A federal district judge has rejected a claim made as part of a lawsuit brought by a group of residents and former Illinois Gov Pat Quinn, a Democrat, that would force the city of Chicago to adopt an elected school board, the Chicago Tribune reports.
The lawsuit was filed in October and claims that the city’s practice of having the entire school board appointed by the mayor, who is currently Rahm Emanuel, also a Democrat, violates constitutional and civil rights. The school district, now the nation’s third largest, is an independent taxing authority, and the plaintiffs also claimed, therefore, that they were being taxed without having representation in this government unit.
Mr Quinn and his fellow plaintiffs were asking the court to order the Chicago Board of Education to come up with a plan to create an elected school board, but US District Court Judge Elaine E Bucklo rejected those claims in a 31-page opinion issued on February 13.
“Plaintiffs have no fundamental right to vote in school board elections as a matter of law, and the fact that residents of other Illinois jurisdictions have the privilege of voting in such elections in their districts does not confer such a right upon residents of Chicago,” she wrote, adding that the claims:
ignore the constraints that still exist under the current school code. Indeed, the statute establishes a statutory cap on the tax rate and further provides that any increase in annual rates “must be submitted to the voters of such district at any general or special election.” … [Residents’] argument that the legislature enacted a “switch to an even less democratic” process with the purpose of discriminating against African Americans is simply too speculative to support their claims.
The 1995 Act, referred to in the above quote as the “statute” or “a less democratic process,” was enacted by Mayor Richard M Daley, also a Democrat, who therewith took over sole authority of the school board. This act undid one passed in 1988 under Harold Washington, the city’s only black mayor to date, which gave voters some control over selecting the school board. Mr Washington’s act was generally viewed as being favorable for minority parents.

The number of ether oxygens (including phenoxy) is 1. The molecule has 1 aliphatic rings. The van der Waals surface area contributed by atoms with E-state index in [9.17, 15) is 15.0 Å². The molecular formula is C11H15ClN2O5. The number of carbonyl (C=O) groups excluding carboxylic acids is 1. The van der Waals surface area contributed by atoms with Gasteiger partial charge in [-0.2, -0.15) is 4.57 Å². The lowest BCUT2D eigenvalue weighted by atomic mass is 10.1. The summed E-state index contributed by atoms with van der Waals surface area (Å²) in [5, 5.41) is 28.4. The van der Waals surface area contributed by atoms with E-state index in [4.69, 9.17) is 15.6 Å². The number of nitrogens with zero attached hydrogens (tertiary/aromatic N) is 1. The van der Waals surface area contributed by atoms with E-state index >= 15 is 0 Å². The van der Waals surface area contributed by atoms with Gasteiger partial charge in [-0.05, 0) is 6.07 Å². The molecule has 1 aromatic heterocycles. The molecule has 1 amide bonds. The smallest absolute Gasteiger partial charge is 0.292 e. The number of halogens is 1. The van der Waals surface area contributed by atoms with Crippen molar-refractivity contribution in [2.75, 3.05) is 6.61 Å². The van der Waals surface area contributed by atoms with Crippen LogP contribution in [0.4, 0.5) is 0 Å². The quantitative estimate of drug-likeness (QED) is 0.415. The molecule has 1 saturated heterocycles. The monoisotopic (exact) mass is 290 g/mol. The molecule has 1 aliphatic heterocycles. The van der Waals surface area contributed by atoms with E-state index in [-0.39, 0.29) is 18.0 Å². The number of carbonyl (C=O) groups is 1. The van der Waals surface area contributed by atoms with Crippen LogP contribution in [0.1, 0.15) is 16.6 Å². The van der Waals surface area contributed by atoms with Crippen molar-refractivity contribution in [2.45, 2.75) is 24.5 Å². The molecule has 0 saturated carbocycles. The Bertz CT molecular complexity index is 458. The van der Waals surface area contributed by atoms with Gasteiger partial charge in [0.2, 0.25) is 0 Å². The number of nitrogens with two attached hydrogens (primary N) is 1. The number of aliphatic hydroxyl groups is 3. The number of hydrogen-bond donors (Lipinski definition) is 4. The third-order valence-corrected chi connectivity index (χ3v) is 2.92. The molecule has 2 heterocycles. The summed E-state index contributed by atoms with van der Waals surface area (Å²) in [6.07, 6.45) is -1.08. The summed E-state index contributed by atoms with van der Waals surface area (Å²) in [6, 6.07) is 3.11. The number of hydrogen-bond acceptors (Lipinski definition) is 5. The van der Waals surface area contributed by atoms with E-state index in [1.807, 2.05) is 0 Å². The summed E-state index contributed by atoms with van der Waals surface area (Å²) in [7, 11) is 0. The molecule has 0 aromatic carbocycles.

Residents said in their complaint that Mr Daley’s act was a racially motivated move to appease mostly white property and business owners. “The purpose of the 1995 Act was to limit the ability of minority race voters to determine how much of that property wealth can be taxed and used almost entirely for the education of minority race children,” the complaint stated.
Members of the Oregon School Boards Association were in Washington last month as part of the National School Boards Association’s 2017 Advocacy Institute. The Advocacy Institute included two days of workshops to help more than 600 school board members from around the nation understand the policy and political climate related to K-12 education issues in Congress, the OSBA said in a press release.
The state’s delegation said members of Congress appreciated the important role locally elected school boards play in determining how children in their communities are educated. The growing trend, not seen in Oregon as much, is for an increasing role played by governments in education through increased mandates and conditions for funding. OSBA’s delegation said Oregon’s school districts need federal mandate relief and flexibility so scarce resources can be focused on increasing student achievement.
So of course a state school boards association can be expected to advocate for elected school boards, and educators generally agree that they’re closer to the people. But a school board appointed by another elected official is at least accountable to the people through that official, although the running of the schools isn’t likely to be the top agenda item for that politician.
It’s just that taking this idea—that an elected school board is a constitutional right—to a courtroom appears to be a dead end and a waste of legal, political, and even social capital.